Rosa Luxemburg’s revolutionary legacy
I think it is important to avoid giving the impression of an isolated critique of Lenin and the Bolshevik project as such. We have to look at Rosa Luxemburg’s criticisms of this project – and the support she gave it – by reflecting on how she responded not only to the Bolshevik revolution of 1917, but also to the first Russian revolution of 1905, which Lenin is famous for being the dress rehearsal for the Second Revolution.
To understand the dilemmas these revolutions posed for the international labor movement, it is necessary to reflect on how the socialist movement as a whole viewed both 1905 and 1917. What Luxemburg had to say about the Bolshevik project can be found in periods, and therefore can be constructed more consistently if we think of the two together.
Starting with the revolution of 1905: It found the socialist movement deeply divided. In Western Europe there were socialist parties which were making electoral gains and united in recognizing the authority of the International, while also being deeply divided on questions of principle and tactics. In Russia, there was no direct equivalent to the reform versus revolution debate because the Socialists all had to work underground and risk their lives. They were divided on questions of membership and party organization.
In 1905, there was no question of legal recognition of the labor movement, of parliamentary struggle, or of compromise with the ruling elite. These were all luxuries of the German Social Democrats that the Russians did not have. What you have had is a revolution that has erupted after decades of exploitation, impoverishment and authoritarian violence. The 1905 revolution was not so much a single revolution as the sum of a number of events: mass strikes, border disturbances, mass demonstrations, etc.
At that time, Luxemburg was obviously very interested in the Russian Revolution and was following events very closely. She published several interventions in which she debated with Lenin on the role of the masses and of the party in revolutionary circumstances. Following these debates with Lenin, she also tried to persuade her colleagues in the SPD to adopt the mass strike as a political weapon to advance the workers’ cause in Germany.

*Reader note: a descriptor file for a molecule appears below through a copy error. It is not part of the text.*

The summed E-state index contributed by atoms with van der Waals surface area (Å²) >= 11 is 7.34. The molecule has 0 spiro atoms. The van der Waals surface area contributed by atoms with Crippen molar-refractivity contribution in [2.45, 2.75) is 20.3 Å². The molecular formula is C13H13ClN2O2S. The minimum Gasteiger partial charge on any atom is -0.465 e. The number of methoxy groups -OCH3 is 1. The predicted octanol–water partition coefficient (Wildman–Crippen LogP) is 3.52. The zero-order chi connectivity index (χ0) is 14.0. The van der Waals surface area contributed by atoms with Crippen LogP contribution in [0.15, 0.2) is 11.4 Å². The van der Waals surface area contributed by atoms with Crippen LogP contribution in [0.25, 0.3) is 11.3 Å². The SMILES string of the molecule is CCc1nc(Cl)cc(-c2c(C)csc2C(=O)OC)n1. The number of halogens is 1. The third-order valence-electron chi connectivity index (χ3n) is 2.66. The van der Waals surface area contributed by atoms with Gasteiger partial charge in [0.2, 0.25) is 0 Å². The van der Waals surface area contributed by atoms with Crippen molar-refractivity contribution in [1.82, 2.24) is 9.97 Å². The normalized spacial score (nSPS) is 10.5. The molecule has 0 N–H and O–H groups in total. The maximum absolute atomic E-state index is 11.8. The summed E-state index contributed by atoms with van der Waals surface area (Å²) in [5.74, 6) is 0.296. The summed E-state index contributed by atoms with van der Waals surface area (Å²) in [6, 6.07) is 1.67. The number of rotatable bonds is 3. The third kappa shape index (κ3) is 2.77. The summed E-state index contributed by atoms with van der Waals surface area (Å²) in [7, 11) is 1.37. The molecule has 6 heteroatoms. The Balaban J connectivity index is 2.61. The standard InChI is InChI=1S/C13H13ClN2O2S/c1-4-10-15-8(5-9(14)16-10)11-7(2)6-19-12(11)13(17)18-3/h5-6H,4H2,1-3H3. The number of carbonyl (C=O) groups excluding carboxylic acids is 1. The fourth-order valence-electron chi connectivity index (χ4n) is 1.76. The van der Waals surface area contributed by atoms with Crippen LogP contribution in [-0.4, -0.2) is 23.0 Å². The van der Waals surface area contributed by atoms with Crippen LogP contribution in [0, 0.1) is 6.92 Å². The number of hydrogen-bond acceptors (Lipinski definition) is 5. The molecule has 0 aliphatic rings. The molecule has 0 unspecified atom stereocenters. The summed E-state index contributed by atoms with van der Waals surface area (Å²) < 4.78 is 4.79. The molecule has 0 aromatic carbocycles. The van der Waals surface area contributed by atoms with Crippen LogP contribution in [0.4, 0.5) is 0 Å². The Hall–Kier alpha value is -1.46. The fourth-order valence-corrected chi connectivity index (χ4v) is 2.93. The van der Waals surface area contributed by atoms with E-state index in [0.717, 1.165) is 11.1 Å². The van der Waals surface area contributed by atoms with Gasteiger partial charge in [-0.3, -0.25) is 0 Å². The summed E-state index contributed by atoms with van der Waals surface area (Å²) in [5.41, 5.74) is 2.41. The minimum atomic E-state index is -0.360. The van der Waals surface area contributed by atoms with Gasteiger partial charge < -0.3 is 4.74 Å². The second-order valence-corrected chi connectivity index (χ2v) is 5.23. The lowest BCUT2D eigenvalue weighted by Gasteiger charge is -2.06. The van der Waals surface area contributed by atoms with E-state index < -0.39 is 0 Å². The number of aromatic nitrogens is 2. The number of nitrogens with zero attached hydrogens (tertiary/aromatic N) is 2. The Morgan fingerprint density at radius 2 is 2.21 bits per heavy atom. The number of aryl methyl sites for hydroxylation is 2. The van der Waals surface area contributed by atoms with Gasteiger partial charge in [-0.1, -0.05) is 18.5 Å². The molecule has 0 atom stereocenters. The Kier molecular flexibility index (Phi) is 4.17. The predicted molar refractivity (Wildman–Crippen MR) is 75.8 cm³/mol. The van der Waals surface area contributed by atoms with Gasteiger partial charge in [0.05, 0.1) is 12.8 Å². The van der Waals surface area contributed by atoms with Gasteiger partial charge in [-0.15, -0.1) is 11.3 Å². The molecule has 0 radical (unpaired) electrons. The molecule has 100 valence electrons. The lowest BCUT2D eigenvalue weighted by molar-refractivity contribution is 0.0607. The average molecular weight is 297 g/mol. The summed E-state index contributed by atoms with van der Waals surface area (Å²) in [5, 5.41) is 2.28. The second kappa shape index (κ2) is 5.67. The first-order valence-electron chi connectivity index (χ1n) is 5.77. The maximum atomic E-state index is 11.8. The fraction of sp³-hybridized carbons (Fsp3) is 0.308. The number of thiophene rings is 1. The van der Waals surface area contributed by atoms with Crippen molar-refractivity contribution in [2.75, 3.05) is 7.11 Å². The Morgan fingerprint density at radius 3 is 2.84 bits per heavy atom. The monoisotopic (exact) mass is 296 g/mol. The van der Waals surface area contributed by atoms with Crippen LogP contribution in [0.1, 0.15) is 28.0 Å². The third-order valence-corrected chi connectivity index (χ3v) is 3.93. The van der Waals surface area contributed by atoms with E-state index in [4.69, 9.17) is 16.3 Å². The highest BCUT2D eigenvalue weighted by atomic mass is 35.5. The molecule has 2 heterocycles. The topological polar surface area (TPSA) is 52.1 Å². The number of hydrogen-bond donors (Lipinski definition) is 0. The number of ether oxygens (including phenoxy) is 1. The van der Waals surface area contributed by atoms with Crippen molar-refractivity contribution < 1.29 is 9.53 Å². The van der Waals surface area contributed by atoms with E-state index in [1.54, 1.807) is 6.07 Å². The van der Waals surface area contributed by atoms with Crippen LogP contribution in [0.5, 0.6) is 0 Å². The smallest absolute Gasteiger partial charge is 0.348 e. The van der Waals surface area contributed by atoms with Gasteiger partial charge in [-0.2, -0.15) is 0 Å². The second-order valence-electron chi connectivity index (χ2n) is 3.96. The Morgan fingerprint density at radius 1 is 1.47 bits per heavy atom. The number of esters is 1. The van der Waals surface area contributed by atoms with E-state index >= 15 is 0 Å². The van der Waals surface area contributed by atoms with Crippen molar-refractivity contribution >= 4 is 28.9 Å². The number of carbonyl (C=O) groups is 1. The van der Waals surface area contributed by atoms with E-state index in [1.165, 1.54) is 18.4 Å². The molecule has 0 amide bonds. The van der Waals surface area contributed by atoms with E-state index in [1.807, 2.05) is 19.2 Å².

She smuggled into the Russian part of Poland and tried to reach Warsaw. She was arrested and imprisoned again, after a personal journey that sought to link the struggles of Polish, German and Russian workers. One of his most famous pamphlets, The mass strike, the political party and the unions, was the result of his analysis of these events. Luxembourg came to Germany with these lessons from the Russian Revolution and spoke at the party congress in 1905 about the gains the Russians had made and what could be learned from Russian social democracy.
August Bebel, one of the party’s founders, joked over his speech that there was so much talk of blood and revolution that he kept looking at his shoes to see if they weren’t already full. of blood. It is the reputation that she developed for her engagement in the revolution of 1905 and her reflections on what one could learn from this underground revolutionary movement which had developed under circumstances very different from those of the social- German democracy. In a way, her position as a Polish-born explains her position as an outsider on these issues: she saw better than others that the circumstances in Russia were very different from those in Germany and called for a different approach.